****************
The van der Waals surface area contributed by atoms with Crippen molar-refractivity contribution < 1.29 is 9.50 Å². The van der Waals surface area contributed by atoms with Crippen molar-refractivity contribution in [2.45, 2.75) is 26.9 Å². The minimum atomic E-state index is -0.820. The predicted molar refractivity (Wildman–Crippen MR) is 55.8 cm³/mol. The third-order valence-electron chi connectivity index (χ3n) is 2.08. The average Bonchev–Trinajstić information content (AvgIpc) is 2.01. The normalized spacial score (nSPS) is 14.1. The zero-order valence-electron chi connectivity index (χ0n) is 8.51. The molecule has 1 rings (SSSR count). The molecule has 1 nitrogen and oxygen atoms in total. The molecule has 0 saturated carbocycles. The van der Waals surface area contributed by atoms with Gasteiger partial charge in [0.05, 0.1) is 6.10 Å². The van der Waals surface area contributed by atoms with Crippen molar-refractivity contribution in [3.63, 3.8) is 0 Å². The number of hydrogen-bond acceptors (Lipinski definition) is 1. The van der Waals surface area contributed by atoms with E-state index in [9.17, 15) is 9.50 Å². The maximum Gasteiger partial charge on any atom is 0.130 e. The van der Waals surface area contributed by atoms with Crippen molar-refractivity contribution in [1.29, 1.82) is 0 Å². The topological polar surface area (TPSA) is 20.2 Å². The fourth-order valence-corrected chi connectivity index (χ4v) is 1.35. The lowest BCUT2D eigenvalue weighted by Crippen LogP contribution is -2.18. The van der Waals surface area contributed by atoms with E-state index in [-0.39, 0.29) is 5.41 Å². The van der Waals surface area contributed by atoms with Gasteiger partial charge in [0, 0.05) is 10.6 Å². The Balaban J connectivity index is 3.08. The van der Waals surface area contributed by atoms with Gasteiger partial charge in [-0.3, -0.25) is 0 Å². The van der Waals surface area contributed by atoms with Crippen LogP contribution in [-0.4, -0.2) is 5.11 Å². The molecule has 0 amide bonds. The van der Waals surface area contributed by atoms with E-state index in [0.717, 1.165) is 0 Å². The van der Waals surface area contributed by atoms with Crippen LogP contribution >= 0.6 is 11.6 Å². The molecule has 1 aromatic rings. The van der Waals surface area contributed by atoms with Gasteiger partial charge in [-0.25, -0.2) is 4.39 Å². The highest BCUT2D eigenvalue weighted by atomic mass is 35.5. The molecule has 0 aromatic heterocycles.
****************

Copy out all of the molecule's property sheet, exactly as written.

The van der Waals surface area contributed by atoms with Crippen molar-refractivity contribution < 1.29 is 9.50 Å². The van der Waals surface area contributed by atoms with Crippen molar-refractivity contribution in [2.45, 2.75) is 26.9 Å². The minimum atomic E-state index is -0.820. The predicted molar refractivity (Wildman–Crippen MR) is 55.8 cm³/mol. The third-order valence-electron chi connectivity index (χ3n) is 2.08. The average Bonchev–Trinajstić information content (AvgIpc) is 2.01. The normalized spacial score (nSPS) is 14.1. The zero-order valence-electron chi connectivity index (χ0n) is 8.51. The molecule has 1 rings (SSSR count). The molecule has 1 nitrogen and oxygen atoms in total. The molecule has 0 saturated carbocycles. The van der Waals surface area contributed by atoms with Gasteiger partial charge in [0.05, 0.1) is 6.10 Å². The van der Waals surface area contributed by atoms with Crippen molar-refractivity contribution in [3.63, 3.8) is 0 Å². The number of hydrogen-bond acceptors (Lipinski definition) is 1. The van der Waals surface area contributed by atoms with E-state index in [9.17, 15) is 9.50 Å². The maximum Gasteiger partial charge on any atom is 0.130 e. The van der Waals surface area contributed by atoms with Crippen molar-refractivity contribution in [1.29, 1.82) is 0 Å². The topological polar surface area (TPSA) is 20.2 Å². The fourth-order valence-corrected chi connectivity index (χ4v) is 1.35. The lowest BCUT2D eigenvalue weighted by Crippen LogP contribution is -2.18. The van der Waals surface area contributed by atoms with E-state index in [-0.39, 0.29) is 5.41 Å². The van der Waals surface area contributed by atoms with Gasteiger partial charge in [0, 0.05) is 10.6 Å². The Balaban J connectivity index is 3.08. The van der Waals surface area contributed by atoms with Gasteiger partial charge in [-0.3, -0.25) is 0 Å². The van der Waals surface area contributed by atoms with Crippen LogP contribution in [-0.4, -0.2) is 5.11 Å². The molecule has 0 amide bonds. The van der Waals surface area contributed by atoms with E-state index in [0.717, 1.165) is 0 Å². The van der Waals surface area contributed by atoms with Crippen LogP contribution >= 0.6 is 11.6 Å². The molecule has 1 aromatic rings. The van der Waals surface area contributed by atoms with Gasteiger partial charge in [-0.25, -0.2) is 4.39 Å². The highest BCUT2D eigenvalue weighted by atomic mass is 35.5. The molecule has 0 aromatic heterocycles.